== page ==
Old prayer flags are usually burnt when discarded under the belief that the winds will carry the prayers to the gods.

Traditionally, prayer flags were made of natural fibres like cotton and silk but the current market is saturated with versions constructed of polyester and other synthetic materials, which take decades to decompose and emit toxic gases when burnt.

"The prayers might be answered but it is also causing pollution," said Ang Dolma Sherpa, founder of Utpala Crafts, which made the biodegradable prayer flags now adorning Boudhanath stupa.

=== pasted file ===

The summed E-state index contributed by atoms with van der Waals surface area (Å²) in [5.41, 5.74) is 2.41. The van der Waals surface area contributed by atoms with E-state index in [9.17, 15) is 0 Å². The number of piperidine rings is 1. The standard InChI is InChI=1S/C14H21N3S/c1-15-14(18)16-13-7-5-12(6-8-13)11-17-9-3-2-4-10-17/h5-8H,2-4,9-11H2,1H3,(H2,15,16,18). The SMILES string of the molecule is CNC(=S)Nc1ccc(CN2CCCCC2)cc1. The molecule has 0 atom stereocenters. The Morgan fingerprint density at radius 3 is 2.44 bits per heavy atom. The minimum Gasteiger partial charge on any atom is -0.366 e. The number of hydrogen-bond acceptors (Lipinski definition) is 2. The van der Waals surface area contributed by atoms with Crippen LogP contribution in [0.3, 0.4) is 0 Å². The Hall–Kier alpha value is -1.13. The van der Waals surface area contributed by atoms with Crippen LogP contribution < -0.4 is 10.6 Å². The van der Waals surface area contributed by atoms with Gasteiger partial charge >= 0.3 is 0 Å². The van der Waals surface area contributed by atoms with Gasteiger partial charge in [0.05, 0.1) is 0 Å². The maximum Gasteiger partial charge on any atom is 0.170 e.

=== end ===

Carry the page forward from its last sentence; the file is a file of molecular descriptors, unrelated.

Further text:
Sherpa uses cotton and prints prayers and symbols on her flags with water-based paint. The ropes are made of natural fibres instead of nylon. "I am giving an alternative. I hope that people will use them wisely and turn them into compost," she said.

Prayer flags and khadas -- Buddhist scarves used as a greeting or offering -- are also popular fixtures in mountaineering, with climbers carrying them for good fortune and offering them at the summit.

Mountain guide Dawa Yangzum Sherpa took biodegradable flags on her recent expedition to the 5,630-metre (18,471-foot) Yalung Ri peak in eastern Nepal.

"It is very important for them to be biodegradable," she said. "These prayers flags and khadas have an unseen impact."